August 2010

Women in Mining

Making it in Canada’s North: Armstrong turned a lifelong dream into reality

By H. Ednie

Allison Rippin ArmstrongAllison Rippin Armstrong had always dreamed of going to Canada’s North — the mysticism of it called to her. One fateful day, while she was an undergraduate student in biology and environmental science at Trent University, opportunity knocked. A professor, who was an ornithologist, was organizing a work term in the North for that coming summer. Armstrong quickly studied the birds of interest and managed to convince the professor to bring her to Churchill, Manitoba, kicking off what was to become a rewarding career in the mining industry.

“That trip was my introduction to the North, and it’s been a love affair ever since,” Armstrong recalls. “It’s a magical place.”

As soon as Armstrong and her husband graduated from university, theymoved to Yellowknife. There   she held a variety of jobs, including working for the Yellowknives Dene First Nation, Dene Nation and for EKATI Diamond Mine, where she was a compliance specialist. At EKATI, she worked with the fisheries authority on water life monitoring, land use and inspections — all facets of the environmental department.

“I literally went from sitting on the technical advisory committee drafting Diavik’s water license to going to EKATI and being sent out by snow machine on a water sampling mission,” she says. “I helped develop terms and conditions and then had to implement similar conditions. I learned that those writing the terms and conditions need to really understand the practicality of it.”

Since moving to Alberta in 2004, Armstrong has been working as an independent environmental consultant. Most of her clients are junior exploration companies that hire her to guide them through the permitting process. Although some of her contracts focus on the Yukon, Saskatchewan and Alberta, the majority of her work centres on Nunavut.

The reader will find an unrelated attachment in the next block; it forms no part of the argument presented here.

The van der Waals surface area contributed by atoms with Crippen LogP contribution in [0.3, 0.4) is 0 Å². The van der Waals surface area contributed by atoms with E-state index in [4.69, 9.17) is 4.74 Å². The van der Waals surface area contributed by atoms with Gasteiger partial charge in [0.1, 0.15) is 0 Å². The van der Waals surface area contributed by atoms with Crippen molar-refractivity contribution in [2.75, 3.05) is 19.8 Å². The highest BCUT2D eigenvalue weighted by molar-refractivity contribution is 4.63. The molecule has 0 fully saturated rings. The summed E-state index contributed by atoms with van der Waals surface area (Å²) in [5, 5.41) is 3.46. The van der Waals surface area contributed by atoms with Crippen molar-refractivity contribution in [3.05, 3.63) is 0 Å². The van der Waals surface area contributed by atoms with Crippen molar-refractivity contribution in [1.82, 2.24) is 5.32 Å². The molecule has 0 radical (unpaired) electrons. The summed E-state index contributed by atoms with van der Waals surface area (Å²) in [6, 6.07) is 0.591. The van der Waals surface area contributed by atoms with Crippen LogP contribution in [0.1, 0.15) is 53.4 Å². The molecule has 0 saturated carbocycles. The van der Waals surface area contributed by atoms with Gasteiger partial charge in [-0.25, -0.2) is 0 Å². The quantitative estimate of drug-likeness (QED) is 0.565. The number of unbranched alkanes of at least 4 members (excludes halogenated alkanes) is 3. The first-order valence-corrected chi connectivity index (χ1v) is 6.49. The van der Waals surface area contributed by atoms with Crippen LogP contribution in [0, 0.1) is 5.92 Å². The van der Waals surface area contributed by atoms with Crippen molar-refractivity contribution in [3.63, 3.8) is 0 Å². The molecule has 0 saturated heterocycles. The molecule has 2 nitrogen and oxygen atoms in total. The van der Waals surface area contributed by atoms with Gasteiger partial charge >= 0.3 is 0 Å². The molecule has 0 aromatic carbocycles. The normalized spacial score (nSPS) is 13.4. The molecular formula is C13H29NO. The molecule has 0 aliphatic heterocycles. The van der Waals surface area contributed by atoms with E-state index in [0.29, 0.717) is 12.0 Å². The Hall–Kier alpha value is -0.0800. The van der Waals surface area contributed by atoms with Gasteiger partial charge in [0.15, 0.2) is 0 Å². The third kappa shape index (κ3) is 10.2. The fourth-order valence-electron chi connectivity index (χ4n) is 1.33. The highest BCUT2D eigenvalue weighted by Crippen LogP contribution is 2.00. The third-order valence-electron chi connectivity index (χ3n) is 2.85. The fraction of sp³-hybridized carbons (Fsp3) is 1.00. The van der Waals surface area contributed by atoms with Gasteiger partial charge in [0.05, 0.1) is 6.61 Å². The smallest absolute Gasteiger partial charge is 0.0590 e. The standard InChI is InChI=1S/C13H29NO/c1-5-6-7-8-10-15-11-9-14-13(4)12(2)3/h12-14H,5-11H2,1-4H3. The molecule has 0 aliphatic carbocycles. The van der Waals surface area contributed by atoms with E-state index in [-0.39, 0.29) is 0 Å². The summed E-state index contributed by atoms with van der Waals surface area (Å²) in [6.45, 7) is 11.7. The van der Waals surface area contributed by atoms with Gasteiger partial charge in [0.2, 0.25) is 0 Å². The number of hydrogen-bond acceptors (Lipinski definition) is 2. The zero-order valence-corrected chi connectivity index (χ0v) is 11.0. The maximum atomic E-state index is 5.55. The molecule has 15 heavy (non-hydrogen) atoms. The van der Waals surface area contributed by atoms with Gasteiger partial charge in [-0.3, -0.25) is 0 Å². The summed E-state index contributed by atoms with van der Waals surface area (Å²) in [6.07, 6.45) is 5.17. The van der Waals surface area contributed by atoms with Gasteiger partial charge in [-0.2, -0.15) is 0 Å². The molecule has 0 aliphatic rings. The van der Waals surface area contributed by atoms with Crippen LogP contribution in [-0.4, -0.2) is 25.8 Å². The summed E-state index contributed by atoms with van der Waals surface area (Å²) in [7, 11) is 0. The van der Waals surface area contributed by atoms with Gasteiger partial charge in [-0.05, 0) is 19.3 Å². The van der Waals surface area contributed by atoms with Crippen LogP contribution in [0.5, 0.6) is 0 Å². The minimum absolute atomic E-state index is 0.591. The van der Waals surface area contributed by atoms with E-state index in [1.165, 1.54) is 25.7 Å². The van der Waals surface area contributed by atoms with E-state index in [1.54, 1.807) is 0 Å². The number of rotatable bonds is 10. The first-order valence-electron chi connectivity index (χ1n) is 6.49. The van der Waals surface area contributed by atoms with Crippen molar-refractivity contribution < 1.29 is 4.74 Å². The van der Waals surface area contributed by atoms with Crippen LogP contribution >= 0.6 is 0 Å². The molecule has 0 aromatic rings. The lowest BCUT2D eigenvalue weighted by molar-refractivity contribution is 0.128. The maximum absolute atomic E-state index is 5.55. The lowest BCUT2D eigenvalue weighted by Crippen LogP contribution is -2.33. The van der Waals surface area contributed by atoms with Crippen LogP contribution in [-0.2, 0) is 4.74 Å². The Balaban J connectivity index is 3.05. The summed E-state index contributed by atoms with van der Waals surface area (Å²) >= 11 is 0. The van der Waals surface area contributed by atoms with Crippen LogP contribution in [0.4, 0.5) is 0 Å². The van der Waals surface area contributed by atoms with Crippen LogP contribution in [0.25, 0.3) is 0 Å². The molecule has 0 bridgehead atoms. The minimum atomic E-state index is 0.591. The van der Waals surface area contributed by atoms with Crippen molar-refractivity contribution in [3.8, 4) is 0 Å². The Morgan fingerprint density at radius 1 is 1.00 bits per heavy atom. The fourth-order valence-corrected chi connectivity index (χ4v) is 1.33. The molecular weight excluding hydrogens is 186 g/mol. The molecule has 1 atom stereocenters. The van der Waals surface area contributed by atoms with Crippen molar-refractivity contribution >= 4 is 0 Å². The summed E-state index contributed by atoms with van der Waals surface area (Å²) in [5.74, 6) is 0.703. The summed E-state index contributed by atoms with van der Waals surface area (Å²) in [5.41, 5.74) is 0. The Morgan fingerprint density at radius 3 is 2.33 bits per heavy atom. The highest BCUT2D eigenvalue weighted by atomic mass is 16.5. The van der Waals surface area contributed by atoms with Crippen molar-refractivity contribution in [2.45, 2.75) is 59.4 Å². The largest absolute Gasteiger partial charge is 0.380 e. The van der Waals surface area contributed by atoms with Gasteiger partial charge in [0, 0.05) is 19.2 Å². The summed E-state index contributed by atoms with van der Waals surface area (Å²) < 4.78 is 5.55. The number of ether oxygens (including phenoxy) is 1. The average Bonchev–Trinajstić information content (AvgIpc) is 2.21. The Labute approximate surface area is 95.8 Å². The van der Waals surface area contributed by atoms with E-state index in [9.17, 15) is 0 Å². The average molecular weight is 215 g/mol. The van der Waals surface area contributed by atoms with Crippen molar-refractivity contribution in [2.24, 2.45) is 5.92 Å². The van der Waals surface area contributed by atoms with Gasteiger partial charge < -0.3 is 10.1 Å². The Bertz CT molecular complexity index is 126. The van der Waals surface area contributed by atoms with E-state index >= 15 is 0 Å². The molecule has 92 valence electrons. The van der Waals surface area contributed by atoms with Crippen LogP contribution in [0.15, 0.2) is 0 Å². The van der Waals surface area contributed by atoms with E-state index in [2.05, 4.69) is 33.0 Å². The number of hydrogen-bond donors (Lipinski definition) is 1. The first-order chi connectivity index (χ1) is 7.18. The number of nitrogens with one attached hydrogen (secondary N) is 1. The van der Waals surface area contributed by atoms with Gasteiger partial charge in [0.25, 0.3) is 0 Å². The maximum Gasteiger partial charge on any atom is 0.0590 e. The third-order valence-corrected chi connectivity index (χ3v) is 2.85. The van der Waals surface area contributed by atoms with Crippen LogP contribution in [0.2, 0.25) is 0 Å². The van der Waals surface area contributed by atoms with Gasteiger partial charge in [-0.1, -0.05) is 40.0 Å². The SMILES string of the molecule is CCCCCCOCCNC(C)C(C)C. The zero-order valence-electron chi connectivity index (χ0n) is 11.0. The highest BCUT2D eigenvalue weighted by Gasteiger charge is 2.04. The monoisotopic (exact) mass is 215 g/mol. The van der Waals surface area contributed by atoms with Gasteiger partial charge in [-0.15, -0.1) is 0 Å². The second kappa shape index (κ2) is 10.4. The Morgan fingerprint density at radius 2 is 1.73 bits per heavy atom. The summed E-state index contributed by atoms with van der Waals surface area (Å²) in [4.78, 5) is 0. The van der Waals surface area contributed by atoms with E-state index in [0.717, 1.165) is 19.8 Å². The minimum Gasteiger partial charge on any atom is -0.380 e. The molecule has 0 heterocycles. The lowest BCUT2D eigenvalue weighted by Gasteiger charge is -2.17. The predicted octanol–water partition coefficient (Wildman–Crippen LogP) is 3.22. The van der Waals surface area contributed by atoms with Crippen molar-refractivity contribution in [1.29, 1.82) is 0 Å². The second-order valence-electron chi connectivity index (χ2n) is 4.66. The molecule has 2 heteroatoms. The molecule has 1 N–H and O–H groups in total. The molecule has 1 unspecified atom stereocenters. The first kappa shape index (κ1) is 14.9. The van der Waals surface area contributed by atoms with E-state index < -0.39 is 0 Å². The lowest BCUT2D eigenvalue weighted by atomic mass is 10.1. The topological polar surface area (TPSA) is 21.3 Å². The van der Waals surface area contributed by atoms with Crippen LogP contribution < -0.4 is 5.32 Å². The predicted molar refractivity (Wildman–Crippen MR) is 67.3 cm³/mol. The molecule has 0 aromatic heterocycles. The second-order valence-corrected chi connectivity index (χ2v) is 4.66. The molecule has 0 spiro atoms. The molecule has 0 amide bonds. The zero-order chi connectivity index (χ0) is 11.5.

For many, the process of starting up a company is fraught with challenges and sacrifices. Luckily for Armstrong, building a successful consulting business came quite easily to her. “In October 2004, when I’d just moved to Alberta, I was contracted by Pam Strand of Shear Minerals to assist on the application process for land use permits and water licenses for the Churchill Diamond Project,” she recalls. “By the time the Geoscience Forum in Yellowknife occurred that November, all sorts of companies were asking for help to navigate the regulatory process.”

Armstrong speaks fondly of her former home and says Nunavut is a very friendly place to work. “If you pick up the phone, people are incredibly helpful,” she adds. “It’s all about networking and open communications.”

Let passion be your guide

Even as an independent consultant, Armstrong’s passion and convictions dictate the work she does and the clients she takes on. She admits to being extremely particular about whom she will work with. “If I’m going to work with a company, it must be committed to reducing its environmental impact and working within the regulatory requirements — it can’t just be lip service,” she adds. “The things I’m passionate about, the companies I do business with are as well. It’s nice to know those companies are out there.”

Over the years, Armstrong has been fortunate to be involved in some projects with real potential, working alongside very innovative teams. One such example is a contract she has with Starfield Resources on their Ferguson Lake Project. Even though Starfield is an exploration company, every member on the team had previously participated in building a mine — it was an experience she truly cherishes. “The project is located near caribou calving grounds, so we needed to be innovative — you can’t just look at putting in traditional haul roads and so on,” she recalls. “The team came up with the concept of using a slurry pipeline instead.”

Armstrong happily insists the people she works with are innovative, forward-thinking and concerned about the environment. On the flip side, she says the regulatory climate is open, helpful and communicative. “I believe in the projects and teams, and the government believes good projects will mean economic benefit for the community,” she explains.

When not working with exploration companies, Armstrong works with Indian and Northern Affairs Canada and the Nunavut Water Board. “I see myself as a bridge — given my experience with Aboriginal organizations as well as my work at a mine and with regulatory bodies,” she explains. “So I see all perspectives, and try to encompass the needs and concerns of each party.”

Although much of her work is done remotely from her home office, field work is what she enjoys the most. “Going into the communities and spending time on consultations is the prize of the job,” Armstrong asserts. “Working at exploration camps and doing environmental baseline work is the icing on the cake for me.”

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